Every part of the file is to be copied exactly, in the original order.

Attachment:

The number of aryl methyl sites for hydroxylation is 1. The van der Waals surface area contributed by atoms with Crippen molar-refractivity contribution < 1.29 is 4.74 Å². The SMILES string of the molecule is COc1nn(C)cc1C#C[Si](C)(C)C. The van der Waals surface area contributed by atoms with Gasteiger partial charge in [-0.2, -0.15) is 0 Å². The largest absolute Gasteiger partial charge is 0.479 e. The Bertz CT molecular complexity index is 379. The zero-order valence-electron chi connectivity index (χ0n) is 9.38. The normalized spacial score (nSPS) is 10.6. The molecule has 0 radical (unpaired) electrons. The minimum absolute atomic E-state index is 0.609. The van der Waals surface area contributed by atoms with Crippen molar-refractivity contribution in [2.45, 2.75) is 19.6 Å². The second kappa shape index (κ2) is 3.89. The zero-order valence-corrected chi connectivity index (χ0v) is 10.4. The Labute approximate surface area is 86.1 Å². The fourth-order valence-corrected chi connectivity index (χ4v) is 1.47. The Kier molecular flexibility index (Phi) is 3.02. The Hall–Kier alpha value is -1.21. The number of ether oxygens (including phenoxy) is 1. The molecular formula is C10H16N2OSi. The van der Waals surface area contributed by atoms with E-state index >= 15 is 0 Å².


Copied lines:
The number of aryl methyl sites for hydroxylation is 1. The van der Waals surface area contributed by atoms with Crippen molar-refractivity contribution < 1.29 is 4.74 Å². The SMILES string of the molecule is COc1nn(C)cc1C#C[Si](C)(C)C. The van der Waals surface area contributed by atoms with Gasteiger partial charge in [-0.2, -0.15) is 0 Å². The largest absolute Gasteiger partial charge is 0.479 e. The Bertz CT molecular complexity index is 379. The zero-order valence-electron chi connectivity index (χ0n) is 9.38. The normalized spacial score (nSPS) is 10.6. The molecule has 0 radical (unpaired) electrons. The minimum absolute atomic E-state index is 0.609. The van der Waals surface area contributed by atoms with Crippen molar-refractivity contribution in [2.45, 2.75) is 19.6 Å². The second kappa shape index (κ2) is 3.89. The zero-order valence-corrected chi connectivity index (χ0v) is 10.4. The Labute approximate surface area is 86.1 Å². The fourth-order valence-corrected chi connectivity index (χ4v) is 1.47. The Kier molecular flexibility index (Phi) is 3.02. The Hall–Kier alpha value is -1.21. The number of ether oxygens (including phenoxy) is 1. The molecular formula is C10H16N2OSi. The van der Waals surface area contributed by atoms with E-state index >= 15 is 0 Å².